Chess Champ Bests Netflix in MTD Phase of ‘The Queen’s Gambit’ Defamation Case

A Los Angeles, California federal judge ruled in favor of plaintiff Nona Gaprindashvili last Thursday, permitting her defamation claim against Netflix Inc. to proceed. In so ruling, District Judge Virginia A. Phillips declined Netflix’s defenses including its failure to state a claim, “substantial truth,” and free speech contentions.

The case was filed last September and concerns a statement made about Gaprindashvili in the popular Netflix miniseries, “The Queen’s Gambit.” The line at issue came in the final episode of the series when a commentator remarked, “‘There’s Nona Gaprindashvili, but she’s the female world champion and has never faced men.’”

Gaprindashvili first contacted Netflix and asked for the statement’s removal, given its patent falsity because she had, at the time of the fictional scene set in the Soviet Union in 1968, faced many men. Netflix reportedly dismissed her request, calling the statement “innocuous.” 

For its part, the court described the plaintiff as “a trailblazing woman chess player, who throughout her career won many championships, defeated some of the best male chess players in the world, and became the first woman in history to achieve the status of international chess grandmaster among men.”

Gaprindashvili’s amended complaint stated claims for false light invasion of privacy or in the alternative, defamation per se. Netflix moved to dismiss in November. 

In last week’s opinion, the court quickly disposed of Gaprindashvili’s first claim, finding that the plaintiff failed to plead that the statement made about her intruded upon her private life. Most of the 25-page opinion scrutinized arguments about the California law defamation claim.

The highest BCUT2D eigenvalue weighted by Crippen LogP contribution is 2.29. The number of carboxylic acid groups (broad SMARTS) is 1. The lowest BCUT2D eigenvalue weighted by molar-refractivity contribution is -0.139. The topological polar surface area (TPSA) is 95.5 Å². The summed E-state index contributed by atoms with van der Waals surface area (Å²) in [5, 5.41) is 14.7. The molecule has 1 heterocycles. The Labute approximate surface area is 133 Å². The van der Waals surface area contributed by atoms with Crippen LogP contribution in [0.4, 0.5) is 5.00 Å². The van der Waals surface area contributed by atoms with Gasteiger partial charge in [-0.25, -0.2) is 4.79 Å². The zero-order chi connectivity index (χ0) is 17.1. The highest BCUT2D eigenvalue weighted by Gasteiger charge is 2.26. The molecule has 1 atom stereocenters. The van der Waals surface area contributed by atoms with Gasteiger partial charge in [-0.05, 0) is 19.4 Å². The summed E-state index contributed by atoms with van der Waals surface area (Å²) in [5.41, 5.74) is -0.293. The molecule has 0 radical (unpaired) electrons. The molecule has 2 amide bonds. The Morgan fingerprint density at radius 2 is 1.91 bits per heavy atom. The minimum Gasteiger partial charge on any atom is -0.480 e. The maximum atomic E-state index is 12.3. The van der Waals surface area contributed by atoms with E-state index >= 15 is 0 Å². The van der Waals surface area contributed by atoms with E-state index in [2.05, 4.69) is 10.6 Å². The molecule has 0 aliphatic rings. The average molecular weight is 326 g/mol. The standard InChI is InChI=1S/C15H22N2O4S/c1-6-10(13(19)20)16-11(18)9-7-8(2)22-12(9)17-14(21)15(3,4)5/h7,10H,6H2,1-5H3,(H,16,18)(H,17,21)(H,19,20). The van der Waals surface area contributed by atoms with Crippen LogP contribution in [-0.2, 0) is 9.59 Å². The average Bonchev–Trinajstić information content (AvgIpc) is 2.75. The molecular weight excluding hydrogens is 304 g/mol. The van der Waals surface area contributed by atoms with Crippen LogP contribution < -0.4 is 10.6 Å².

Starting with falsity, Judge Phillips considered and agreed that the plaintiff presented a statement of fact that was provably false. As to whether “the line carries a defamatory implication” that would have been understood as such by a reasonable viewer, the court ruled that though the series was fictional, that fact alone could not insulate Netflix from the charge. Instead, the court found that viewers may reasonably have believed the comment to be a historical detail Netflix incorporated into the story.

Importantly, Judge Phillips concluded that an average viewer, at minimum, would have found the line “dismissive of the accomplishments central to Plaintiff’s reputation,” and therefore defamatory.

The court also discredited Netflix’s “substantial truth defense,” finding that the statement about Gaprindashvili served the storyline, by elevating the fictional protagonist Beth Harmon above the plaintiff, whereas in reality, the plaintiff paved the way for Harmon’s achievements against male players. 

As to the final element, actual malice, the court found that though the show’s creator Scott Frank believed the line to be accurate, its inclusion “evinces a reckless disregard that viewers would interpret the Line as defamatory.” As the opinion stated in reliance on a declaration submitted by Gaprindashvili, a simple Google search would have revealed the truth about her history facing men.

Gaprindashvili is represented by Rufus-Isaacs Acland & Grantham LLP and Netflix by King & Spalding LLP.